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Jesus – Alive and Reigning as King

In the continuation of my look at the Apostles’ Creed, today we turn to the victorious announcement of Jesus’ resurrection and his ongoing reign over all the earth.

The third day he rose again

Do you know the three most thrilling words in the whole Bible? “He is not here; he has risen!(Luke 24:6). Victory! Three days after Jesus, God himself, was crucified, he rose from the dead.  Paul exclaims excitedly, “But Christ has indeed been raised from the dead” (1 Corinthians 15:20).  From the depths of the dead, Jesus is alive! The great hope of the Scriptures, of the Apostles’ Creed, and of our lives is that Jesus rose from the dead and will now live forever and ever.

Ascended into heaven, and sitteth at the right hand of God the Father

Therefore, God exalted him to the highest place and gave him the name that is above every name, that at the name of Jesus every knee should bow, in heaven and on earth and under the earth” (Philippians 2:9-10).  From the depths of the grave, Jesus rose, returning to the glory that was his before the world began. He sits at the right hand of God the Father, ruling over the world.

He shall come again

In my Father’s house are many rooms; if it were not so, I would have told you. I am going there to prepare a place for you.  And if I go and prepare a place for you, I will come back and take you to be with me that you may also be where I am” (John 14:2-3). Jesus is coming again! The first time, he came as a humble babe in Bethlehem. This next time it will be as the triumphant King, riding on the clouds and announced by the trumpets. And the great promise is that when he comes, he will take us to be with him. The Creed does anticipate judgment for those who reject Jesus as King and therefore provides us the impetus and challenge to share the grace and hope of Christ. But it also assures us that we will get to share in the Father’s blessings, dwelling in his very presence.

Interact: Is Jesus’ return a point of hope or a point of fear in your life? Why?

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Jesus – Birth and Death

Who was conceived of the Holy Spirit, born of the Virgin Mary

Justo Gonzalez, a noted church historian, highlights two important facets of this phrase of the Creed in his book, The Apostles’ Creed for Today. First, it was a special birth. Consider the miraculous births that the Scriptures record from the birth of Isaac to Abraham and Sarah, to the birth of Samuel to Hannah, to the birth of John to Zechariah and Elizabeth. All of these miracle births anticipate the miracle birth of Jesus. Just as God had a special plan laid out for each of those miracle babies, so also God had a special plan for the baby born to Mary.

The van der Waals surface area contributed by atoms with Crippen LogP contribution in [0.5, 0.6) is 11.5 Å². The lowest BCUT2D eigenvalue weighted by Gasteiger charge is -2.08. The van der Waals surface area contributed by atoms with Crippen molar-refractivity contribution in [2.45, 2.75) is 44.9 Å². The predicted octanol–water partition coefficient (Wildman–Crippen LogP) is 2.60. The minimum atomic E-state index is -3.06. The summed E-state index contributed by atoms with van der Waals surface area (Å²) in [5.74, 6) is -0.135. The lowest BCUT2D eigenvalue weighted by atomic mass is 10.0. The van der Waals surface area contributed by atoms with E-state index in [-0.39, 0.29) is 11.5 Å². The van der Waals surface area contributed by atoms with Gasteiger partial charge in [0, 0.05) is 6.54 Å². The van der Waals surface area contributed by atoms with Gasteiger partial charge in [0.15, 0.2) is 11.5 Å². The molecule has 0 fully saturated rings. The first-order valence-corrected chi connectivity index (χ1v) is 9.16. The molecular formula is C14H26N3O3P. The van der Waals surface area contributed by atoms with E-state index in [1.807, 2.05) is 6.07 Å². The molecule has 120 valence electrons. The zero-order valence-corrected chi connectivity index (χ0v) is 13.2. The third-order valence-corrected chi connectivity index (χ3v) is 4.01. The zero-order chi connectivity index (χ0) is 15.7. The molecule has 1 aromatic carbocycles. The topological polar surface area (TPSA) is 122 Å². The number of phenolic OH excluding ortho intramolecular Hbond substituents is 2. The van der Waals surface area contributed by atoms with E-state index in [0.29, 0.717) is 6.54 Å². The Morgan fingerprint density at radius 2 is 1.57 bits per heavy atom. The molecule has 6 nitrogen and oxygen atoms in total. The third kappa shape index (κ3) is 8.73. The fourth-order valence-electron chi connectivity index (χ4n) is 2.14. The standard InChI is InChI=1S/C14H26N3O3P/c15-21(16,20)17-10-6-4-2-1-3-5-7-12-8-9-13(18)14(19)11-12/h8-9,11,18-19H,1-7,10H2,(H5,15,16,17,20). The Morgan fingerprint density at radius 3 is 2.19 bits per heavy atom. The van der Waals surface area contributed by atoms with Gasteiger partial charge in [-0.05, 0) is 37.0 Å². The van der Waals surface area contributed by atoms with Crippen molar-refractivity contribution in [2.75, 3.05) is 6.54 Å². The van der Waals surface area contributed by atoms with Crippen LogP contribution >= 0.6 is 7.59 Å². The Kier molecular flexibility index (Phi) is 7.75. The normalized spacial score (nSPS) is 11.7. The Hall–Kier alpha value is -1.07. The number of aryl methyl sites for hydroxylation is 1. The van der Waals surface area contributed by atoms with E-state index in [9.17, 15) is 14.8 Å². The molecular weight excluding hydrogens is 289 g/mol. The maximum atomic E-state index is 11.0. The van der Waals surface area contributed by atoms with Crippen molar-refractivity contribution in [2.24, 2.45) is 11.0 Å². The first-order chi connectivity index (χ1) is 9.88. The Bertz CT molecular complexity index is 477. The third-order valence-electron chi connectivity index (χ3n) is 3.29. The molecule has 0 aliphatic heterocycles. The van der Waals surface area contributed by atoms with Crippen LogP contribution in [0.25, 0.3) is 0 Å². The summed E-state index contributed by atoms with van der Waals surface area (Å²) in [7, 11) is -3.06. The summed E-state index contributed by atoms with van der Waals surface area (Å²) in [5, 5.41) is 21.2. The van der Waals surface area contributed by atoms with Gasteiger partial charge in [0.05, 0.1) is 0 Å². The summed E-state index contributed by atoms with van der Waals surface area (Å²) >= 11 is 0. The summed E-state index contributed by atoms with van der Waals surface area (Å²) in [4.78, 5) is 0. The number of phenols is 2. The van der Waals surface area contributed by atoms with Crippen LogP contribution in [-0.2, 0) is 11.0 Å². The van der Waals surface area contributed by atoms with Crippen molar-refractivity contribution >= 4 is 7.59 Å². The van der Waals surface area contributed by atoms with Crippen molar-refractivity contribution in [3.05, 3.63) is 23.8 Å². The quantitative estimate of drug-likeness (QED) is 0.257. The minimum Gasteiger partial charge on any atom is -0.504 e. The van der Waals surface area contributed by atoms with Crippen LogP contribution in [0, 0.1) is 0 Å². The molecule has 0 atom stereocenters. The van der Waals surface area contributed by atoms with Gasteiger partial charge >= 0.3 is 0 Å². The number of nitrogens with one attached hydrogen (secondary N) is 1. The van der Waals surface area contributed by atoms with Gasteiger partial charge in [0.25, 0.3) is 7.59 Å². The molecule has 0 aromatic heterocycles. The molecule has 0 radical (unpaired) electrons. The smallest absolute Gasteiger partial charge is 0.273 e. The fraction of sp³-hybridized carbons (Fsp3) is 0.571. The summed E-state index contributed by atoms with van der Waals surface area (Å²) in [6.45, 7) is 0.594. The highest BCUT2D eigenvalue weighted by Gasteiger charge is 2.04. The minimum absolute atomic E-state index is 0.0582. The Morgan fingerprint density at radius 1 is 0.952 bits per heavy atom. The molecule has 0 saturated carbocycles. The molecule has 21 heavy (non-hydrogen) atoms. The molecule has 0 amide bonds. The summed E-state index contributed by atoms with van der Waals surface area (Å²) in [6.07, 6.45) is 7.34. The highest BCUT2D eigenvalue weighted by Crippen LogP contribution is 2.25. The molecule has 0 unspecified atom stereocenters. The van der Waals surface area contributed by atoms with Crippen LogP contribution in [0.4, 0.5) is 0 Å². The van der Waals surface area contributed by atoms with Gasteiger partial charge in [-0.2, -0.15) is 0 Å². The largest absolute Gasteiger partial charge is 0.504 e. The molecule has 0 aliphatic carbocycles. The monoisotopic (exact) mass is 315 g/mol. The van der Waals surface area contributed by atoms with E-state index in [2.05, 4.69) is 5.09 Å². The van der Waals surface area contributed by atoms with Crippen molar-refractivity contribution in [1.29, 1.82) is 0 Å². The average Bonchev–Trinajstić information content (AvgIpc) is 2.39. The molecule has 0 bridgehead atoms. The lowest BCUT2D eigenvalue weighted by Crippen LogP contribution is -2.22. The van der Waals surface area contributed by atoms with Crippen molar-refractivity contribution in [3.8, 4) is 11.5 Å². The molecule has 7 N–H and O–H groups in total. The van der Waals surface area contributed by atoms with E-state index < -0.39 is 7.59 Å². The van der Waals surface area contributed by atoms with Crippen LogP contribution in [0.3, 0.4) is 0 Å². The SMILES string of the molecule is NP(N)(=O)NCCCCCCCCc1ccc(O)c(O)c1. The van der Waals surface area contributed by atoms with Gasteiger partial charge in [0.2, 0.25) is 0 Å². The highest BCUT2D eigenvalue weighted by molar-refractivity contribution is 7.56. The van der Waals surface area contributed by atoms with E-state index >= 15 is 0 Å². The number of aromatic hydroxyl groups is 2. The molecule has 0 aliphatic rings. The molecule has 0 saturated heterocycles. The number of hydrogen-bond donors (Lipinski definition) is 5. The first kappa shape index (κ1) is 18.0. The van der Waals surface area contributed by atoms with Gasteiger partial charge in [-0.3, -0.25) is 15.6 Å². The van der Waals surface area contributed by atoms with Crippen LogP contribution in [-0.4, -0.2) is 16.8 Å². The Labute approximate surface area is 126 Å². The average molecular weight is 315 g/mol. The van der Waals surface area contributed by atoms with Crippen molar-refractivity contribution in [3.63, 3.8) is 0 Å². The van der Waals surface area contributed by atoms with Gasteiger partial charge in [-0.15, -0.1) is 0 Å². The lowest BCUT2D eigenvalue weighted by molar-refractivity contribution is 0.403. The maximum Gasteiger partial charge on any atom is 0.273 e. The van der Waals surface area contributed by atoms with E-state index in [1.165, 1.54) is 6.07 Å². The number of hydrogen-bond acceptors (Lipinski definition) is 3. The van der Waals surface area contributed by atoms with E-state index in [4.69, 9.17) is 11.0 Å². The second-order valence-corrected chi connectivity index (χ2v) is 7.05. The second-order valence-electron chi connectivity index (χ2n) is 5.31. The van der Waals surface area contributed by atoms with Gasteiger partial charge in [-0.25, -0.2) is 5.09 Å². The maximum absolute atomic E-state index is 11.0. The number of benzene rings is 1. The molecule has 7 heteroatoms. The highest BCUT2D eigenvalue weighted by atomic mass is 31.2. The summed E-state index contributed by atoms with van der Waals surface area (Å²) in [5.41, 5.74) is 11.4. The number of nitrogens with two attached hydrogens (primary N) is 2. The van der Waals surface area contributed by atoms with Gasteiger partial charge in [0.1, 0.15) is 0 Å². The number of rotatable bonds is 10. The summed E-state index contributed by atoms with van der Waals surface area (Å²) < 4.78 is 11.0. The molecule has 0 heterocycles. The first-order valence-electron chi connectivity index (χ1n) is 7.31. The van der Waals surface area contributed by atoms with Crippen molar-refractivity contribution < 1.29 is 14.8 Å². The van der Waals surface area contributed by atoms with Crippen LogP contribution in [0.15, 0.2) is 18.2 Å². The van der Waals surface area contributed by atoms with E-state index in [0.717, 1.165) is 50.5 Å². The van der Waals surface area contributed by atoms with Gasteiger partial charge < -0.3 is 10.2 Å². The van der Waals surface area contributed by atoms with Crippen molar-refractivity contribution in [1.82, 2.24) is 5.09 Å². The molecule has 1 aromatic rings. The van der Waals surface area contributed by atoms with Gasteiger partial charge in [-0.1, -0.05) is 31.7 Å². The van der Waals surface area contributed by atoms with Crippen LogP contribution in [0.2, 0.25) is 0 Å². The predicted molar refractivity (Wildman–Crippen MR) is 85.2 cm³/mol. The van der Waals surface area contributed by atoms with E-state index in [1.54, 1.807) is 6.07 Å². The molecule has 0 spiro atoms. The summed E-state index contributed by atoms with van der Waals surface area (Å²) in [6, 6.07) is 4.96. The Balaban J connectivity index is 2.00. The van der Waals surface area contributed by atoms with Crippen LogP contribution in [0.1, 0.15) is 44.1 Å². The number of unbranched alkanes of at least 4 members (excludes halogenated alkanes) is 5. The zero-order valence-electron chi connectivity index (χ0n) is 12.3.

Second, notes Gonzalez, Jesus was born. It was a special birth…but it was also a real birth. Jesus was a real baby born to a real mother in a real place and at a real time in history. As we saw previously, there were some, including Marcion, who taught that Jesus had not really been born. The emphasis on his birth in the Creed serves to emphasize his humanity, for it was that little baby who would grow to be the man who would save us from our sins. Yes, Jesus was fully God. And yes, he was also fully man (Gonzalez, 2007).

Suffered under Pontius Pilate, was crucified dead and buried

Just as the Apostles’ Creed is very explicit to make sure we do not miss the humanity of Jesus as demonstrated by his birth, so also the Creed ensures that we do not miss the death of Jesus. At the hands of Pilate, he was beaten, spat upon, humiliated and then, ultimately, crucified. This is not a good religious myth about a deity rising from death, but the factual, historical account of the death of God. Truly, this is a strange thing for a religion to claim the death of its own deity. As Paul writes of Jesus, “He humbled himself and become obedient to death – even death on a cross” (Philippians 2:8).

Descended into hell

As if, again to make sure that the point of his death does not escape us, the Creed goes on to say that Jesus descended into hell. Now, much can be made of what, exactly, this means. Did Jesus really go into hell? Though an interesting question, it is not really the primary concern of this phrase.  Instead, this phrase intends to reaffirm that Jesus was really dead. Ok, so Jesus really was crucified on a cross. He really died. They really stabbed him in the side to make sure he was dead. Then, they really pulled down his dead body and buried him. Get it? That is the point. Jesus was dead. Really, really dead!

What was God doing on the cross?

Alister McGrath wrote a book with precisely that provocative title. The simple answer is: dying. The much more complex issue is why? Why would the God of all the universe allow himself to be die. And not just die, but die a painful, humiliating death. Pulling from a list compiled by my friend, John Karraker, on the meaning of the atonement.

  • Covenant
    • God established a “covenant of blood” with Israel that certified that they were indeed His people. In the same way a new covenant has been established in Christ. (See Genesis 15)